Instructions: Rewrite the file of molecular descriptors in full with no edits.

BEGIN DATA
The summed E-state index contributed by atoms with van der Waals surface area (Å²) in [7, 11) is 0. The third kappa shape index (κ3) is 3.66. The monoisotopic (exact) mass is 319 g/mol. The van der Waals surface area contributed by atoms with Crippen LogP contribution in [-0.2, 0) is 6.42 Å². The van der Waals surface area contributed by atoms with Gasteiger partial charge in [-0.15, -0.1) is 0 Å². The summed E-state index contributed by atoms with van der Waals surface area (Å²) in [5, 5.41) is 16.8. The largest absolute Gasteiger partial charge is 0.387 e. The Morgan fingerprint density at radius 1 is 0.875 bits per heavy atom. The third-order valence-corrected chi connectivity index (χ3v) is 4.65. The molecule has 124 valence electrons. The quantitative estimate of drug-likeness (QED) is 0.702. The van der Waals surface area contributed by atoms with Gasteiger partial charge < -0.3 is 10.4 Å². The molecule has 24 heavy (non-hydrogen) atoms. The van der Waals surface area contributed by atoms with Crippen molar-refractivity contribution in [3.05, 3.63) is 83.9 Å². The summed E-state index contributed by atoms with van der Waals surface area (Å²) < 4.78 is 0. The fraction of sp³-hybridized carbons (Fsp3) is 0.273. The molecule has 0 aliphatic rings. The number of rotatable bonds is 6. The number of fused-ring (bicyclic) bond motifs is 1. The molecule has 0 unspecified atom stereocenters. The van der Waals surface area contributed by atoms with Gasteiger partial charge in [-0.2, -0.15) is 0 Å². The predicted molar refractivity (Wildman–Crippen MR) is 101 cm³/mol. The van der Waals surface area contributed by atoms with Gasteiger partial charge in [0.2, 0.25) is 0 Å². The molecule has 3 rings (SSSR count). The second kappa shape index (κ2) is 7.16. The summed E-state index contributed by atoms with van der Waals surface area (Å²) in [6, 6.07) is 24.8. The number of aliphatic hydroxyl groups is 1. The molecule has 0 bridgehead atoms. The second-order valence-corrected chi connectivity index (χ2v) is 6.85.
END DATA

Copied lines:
The summed E-state index contributed by atoms with van der Waals surface area (Å²) in [7, 11) is 0. The third kappa shape index (κ3) is 3.66. The monoisotopic (exact) mass is 319 g/mol. The van der Waals surface area contributed by atoms with Crippen LogP contribution in [-0.2, 0) is 6.42 Å². The van der Waals surface area contributed by atoms with Gasteiger partial charge in [-0.15, -0.1) is 0 Å². The summed E-state index contributed by atoms with van der Waals surface area (Å²) in [5, 5.41) is 16.8. The largest absolute Gasteiger partial charge is 0.387 e. The Morgan fingerprint density at radius 1 is 0.875 bits per heavy atom. The third-order valence-corrected chi connectivity index (χ3v) is 4.65. The molecule has 124 valence electrons. The quantitative estimate of drug-likeness (QED) is 0.702. The van der Waals surface area contributed by atoms with Gasteiger partial charge < -0.3 is 10.4 Å². The molecule has 24 heavy (non-hydrogen) atoms. The van der Waals surface area contributed by atoms with Crippen molar-refractivity contribution in [3.05, 3.63) is 83.9 Å². The summed E-state index contributed by atoms with van der Waals surface area (Å²) < 4.78 is 0. The fraction of sp³-hybridized carbons (Fsp3) is 0.273. The molecule has 0 aliphatic rings. The number of rotatable bonds is 6. The number of fused-ring (bicyclic) bond motifs is 1. The molecule has 0 unspecified atom stereocenters. The van der Waals surface area contributed by atoms with Gasteiger partial charge in [-0.2, -0.15) is 0 Å². The predicted molar refractivity (Wildman–Crippen MR) is 101 cm³/mol. The van der Waals surface area contributed by atoms with Gasteiger partial charge in [0.2, 0.25) is 0 Å². The molecule has 3 rings (SSSR count). The second kappa shape index (κ2) is 7.16. The summed E-state index contributed by atoms with van der Waals surface area (Å²) in [6, 6.07) is 24.8. The number of aliphatic hydroxyl groups is 1. The molecule has 0 bridgehead atoms. The second-order valence-corrected chi connectivity index (χ2v) is 6.85.